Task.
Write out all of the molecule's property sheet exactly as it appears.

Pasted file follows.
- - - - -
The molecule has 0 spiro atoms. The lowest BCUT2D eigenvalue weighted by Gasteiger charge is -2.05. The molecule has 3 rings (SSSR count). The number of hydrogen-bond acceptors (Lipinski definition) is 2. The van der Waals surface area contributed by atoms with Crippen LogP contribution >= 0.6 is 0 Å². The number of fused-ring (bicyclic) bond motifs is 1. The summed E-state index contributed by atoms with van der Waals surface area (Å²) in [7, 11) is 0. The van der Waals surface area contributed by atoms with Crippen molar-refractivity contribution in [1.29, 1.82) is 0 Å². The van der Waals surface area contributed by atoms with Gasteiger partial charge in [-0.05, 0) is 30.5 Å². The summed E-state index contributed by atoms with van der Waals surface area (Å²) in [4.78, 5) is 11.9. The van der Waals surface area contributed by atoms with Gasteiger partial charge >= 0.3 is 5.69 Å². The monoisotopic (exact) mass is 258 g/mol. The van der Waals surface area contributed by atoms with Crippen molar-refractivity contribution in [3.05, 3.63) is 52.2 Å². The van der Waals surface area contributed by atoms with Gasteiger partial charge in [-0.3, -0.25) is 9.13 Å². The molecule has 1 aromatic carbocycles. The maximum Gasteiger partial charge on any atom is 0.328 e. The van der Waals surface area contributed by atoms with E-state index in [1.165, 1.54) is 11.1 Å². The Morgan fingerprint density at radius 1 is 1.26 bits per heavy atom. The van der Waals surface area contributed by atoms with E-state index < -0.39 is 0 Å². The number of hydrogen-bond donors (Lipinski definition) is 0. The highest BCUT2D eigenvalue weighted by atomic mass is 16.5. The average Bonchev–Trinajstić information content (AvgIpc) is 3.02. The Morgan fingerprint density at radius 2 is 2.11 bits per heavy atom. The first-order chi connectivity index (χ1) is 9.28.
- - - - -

The molecule has 0 spiro atoms. The lowest BCUT2D eigenvalue weighted by Gasteiger charge is -2.05. The molecule has 3 rings (SSSR count). The number of hydrogen-bond acceptors (Lipinski definition) is 2. The van der Waals surface area contributed by atoms with Crippen LogP contribution >= 0.6 is 0 Å². The number of fused-ring (bicyclic) bond motifs is 1. The summed E-state index contributed by atoms with van der Waals surface area (Å²) in [7, 11) is 0. The van der Waals surface area contributed by atoms with Crippen molar-refractivity contribution in [1.29, 1.82) is 0 Å². The van der Waals surface area contributed by atoms with Gasteiger partial charge in [-0.05, 0) is 30.5 Å². The summed E-state index contributed by atoms with van der Waals surface area (Å²) in [4.78, 5) is 11.9. The van der Waals surface area contributed by atoms with Gasteiger partial charge >= 0.3 is 5.69 Å². The monoisotopic (exact) mass is 258 g/mol. The van der Waals surface area contributed by atoms with Crippen molar-refractivity contribution in [3.05, 3.63) is 52.2 Å². The van der Waals surface area contributed by atoms with Gasteiger partial charge in [-0.3, -0.25) is 9.13 Å². The molecule has 1 aromatic carbocycles. The maximum Gasteiger partial charge on any atom is 0.328 e. The van der Waals surface area contributed by atoms with E-state index in [1.165, 1.54) is 11.1 Å². The Morgan fingerprint density at radius 1 is 1.26 bits per heavy atom. The van der Waals surface area contributed by atoms with E-state index < -0.39 is 0 Å². The number of hydrogen-bond donors (Lipinski definition) is 0. The highest BCUT2D eigenvalue weighted by atomic mass is 16.5. The average Bonchev–Trinajstić information content (AvgIpc) is 3.02. The Morgan fingerprint density at radius 2 is 2.11 bits per heavy atom. The first-order chi connectivity index (χ1) is 9.28.